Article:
Regulators have raised concerns after fresh data revealed increasing numbers of investors are betting big on crypto.
David Lindberg, who heads up Natwest’s retail arm, last week revealed one in five customers hold crypto, a greater proportion than have invested in stocks, The Times first reported.
Speaking at the Stop Scams UK conference in London last week, Lindberg said the popularity of crypto assets was “not a good thing for Natwest customers,” because of the risks posed by financial crime and a lack of regulation.
At the same event, Bank of England governor, Andrew Bailey, raised the alarm about the rise of digital assets, dubbing crypto the “new front line for scammers.”
Natwest has around 19m UK customers, meaning that around 3.8m account holders could be crypto owners, beating estimates by the UK’s financial regulator that 2.3m Brits hold digital assets.
Crypto boomed in popularity in 2021, when successive lockdowns drove retail investors to trade online or using mobile apps from the comfort of their own homes. Trading platform eToro, which has 27m active users, was a beneficiary of the influx of retail investors into the crypto markets.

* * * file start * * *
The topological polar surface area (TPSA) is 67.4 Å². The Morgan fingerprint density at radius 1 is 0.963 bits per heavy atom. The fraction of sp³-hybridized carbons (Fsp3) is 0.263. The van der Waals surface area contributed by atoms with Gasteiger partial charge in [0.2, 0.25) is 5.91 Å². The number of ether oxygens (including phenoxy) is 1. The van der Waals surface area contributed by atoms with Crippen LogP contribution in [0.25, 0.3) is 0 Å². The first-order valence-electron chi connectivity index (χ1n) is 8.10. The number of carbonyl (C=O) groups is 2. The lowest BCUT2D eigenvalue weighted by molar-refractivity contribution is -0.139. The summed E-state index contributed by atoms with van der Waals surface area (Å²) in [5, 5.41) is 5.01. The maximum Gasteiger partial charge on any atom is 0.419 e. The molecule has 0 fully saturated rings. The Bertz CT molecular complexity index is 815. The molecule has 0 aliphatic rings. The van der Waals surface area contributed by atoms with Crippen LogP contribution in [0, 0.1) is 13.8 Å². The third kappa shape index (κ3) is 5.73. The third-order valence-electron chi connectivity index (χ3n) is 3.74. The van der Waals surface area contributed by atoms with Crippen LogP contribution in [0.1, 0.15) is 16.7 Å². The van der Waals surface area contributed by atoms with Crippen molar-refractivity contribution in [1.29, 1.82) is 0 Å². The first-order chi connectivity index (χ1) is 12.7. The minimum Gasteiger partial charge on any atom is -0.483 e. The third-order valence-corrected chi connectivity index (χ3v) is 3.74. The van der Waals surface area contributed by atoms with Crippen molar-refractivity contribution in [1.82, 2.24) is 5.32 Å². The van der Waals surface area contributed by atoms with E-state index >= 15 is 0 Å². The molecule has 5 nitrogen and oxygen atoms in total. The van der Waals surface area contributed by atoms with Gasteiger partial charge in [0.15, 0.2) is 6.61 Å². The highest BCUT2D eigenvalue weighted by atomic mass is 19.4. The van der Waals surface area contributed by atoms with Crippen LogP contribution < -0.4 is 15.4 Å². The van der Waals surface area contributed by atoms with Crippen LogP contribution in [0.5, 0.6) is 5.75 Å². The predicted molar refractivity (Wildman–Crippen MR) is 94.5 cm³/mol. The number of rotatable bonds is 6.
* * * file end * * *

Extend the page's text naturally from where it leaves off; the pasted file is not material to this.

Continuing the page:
“For many retail investors the crypto sector is now too compelling to ignore. Many of the most innovative investment opportunities in the world now come from the crypto space,” commented Simon Peters, a market analyst at eToro.
“Even the UK Government recognises this, with its recently proposed crypto strategy that aims to make the City of London one of the most competitive crypto hubs in the world,” Peters continued, referencing government plans to turn Britain into a “global hub” for digital assets.
The UK’s former Health Secretary Matt Hancock has also spoken out in favour of permitting widespread crypto adoption, even amongst retail traders.
A spokesperson for the Financial Conduct Authority said consumers turning away from traditional investment products for digital assets should be “prepared to lose all their money.”
“People need to remember that investing in cryptoassets is unregulated, which means they are unlikely to have protection if things go wrong,” a spokesperson for the Financial Conduct Authority said.
At the Stop Scams event, Lindberg called for “collective action,” to crackdown on financial crime. He also called for UK digital asset firms to agree to reimburse victims of fraud.